But in other movies, the line between fact and fantasy is not so clearly demarcated: "Citizen Kane" (1941), for example, is a patently phantasmagoric film, composed of multiple clashing styles and subjective viewpoints, and making no effort whatsoever to appear naturalistic. On the contrary, Kane flaunts and revels in its own flamboyant, dreamlike, expressionistic artificiality. This is the stuff dreams are made of. Critic David Thompson has suggested that “every apparent point of view in the film is warmed by Kane’s own memories, as if the entire film were his dream in the instant before his death.” And that’s one productive way of looking at the haunting, stylized visual texture of a movie that, as Thompson also observes, surveys “the gulf between concrete things and their mysterious, emotional meanings.” (Isn’t that the definition of movies?) But regardless of whether you choose to read "Citizen Kane" this way, to fret over discontinuity or presumed lapses of narrative or visual logic in such an audaciously fragmented mosaic of a film is to trivialize the very artistic vision that makes it a great movie.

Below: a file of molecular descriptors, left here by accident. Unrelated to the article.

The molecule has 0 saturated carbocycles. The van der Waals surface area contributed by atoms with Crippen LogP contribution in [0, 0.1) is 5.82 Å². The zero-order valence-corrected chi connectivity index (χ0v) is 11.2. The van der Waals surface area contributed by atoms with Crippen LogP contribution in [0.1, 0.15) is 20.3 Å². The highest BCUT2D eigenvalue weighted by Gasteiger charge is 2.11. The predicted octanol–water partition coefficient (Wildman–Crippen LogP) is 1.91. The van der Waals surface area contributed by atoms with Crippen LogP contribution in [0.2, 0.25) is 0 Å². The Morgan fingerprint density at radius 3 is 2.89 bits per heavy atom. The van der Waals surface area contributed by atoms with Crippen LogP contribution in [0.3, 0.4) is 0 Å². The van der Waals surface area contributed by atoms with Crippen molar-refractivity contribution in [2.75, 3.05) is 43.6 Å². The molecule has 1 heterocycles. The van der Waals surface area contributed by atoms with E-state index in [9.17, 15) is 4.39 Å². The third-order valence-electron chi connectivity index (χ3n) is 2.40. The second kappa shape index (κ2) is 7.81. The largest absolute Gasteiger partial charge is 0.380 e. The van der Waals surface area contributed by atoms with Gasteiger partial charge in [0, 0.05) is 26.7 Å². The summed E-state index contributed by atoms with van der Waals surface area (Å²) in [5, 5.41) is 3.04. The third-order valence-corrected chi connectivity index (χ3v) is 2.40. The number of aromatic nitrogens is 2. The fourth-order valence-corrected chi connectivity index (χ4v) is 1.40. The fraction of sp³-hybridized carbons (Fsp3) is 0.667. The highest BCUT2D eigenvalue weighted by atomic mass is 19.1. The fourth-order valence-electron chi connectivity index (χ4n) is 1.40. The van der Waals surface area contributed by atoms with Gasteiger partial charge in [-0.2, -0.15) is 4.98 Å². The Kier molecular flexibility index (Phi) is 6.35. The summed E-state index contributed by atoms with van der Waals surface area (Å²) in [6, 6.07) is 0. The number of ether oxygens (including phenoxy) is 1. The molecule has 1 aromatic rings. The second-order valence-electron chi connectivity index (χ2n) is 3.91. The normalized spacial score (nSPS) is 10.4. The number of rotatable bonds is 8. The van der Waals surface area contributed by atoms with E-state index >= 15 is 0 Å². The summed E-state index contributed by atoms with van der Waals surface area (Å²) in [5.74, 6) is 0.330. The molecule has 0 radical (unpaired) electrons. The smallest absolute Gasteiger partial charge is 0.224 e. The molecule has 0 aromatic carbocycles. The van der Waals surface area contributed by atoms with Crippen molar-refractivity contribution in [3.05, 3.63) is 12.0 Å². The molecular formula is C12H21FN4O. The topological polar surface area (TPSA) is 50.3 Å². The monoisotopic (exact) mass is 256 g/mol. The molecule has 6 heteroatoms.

Stanley Kubrick’s long-awaited and grossly misunderstood "Eyes Wide Shut" was criticized on just such irrelevant grounds when it was released in the summer of 1999. Thanks in large part to a deliberately misleading marketing campaign that sold the movie as a star-vehicle erotic thriller instead of the bizarre romantic-comedy-under-heavy-sedation that it proved to be, audiences and critics were puzzled and put off by its disorienting air of unreality – from its almost subliminal use of back projection, to the curiously clean and depopulated Greenwich Village set, to the mask that inexplicably appears on a pillow next to Nicole Kidman’s head. Given Kubrick’s previous work, and this movie’s hyper-real stylization, it’s a mystery why anyone would even try to view it as if it were intended to be naturalistic. Like Dorothy’s adventures in Oz, Dr. Bill’s (Tom Cruise) otherworldly peregrinations around Greenwich Village and the Upper West Side really constitute a trek through his own psyche. Let’s not forget that the 1926 German novel by Arthur Schnitzler, on which Kubrick based his film, is called Traumnovelle (or Dream Story), and was inspired by Sigmund Freud’s investigations into the subconscious.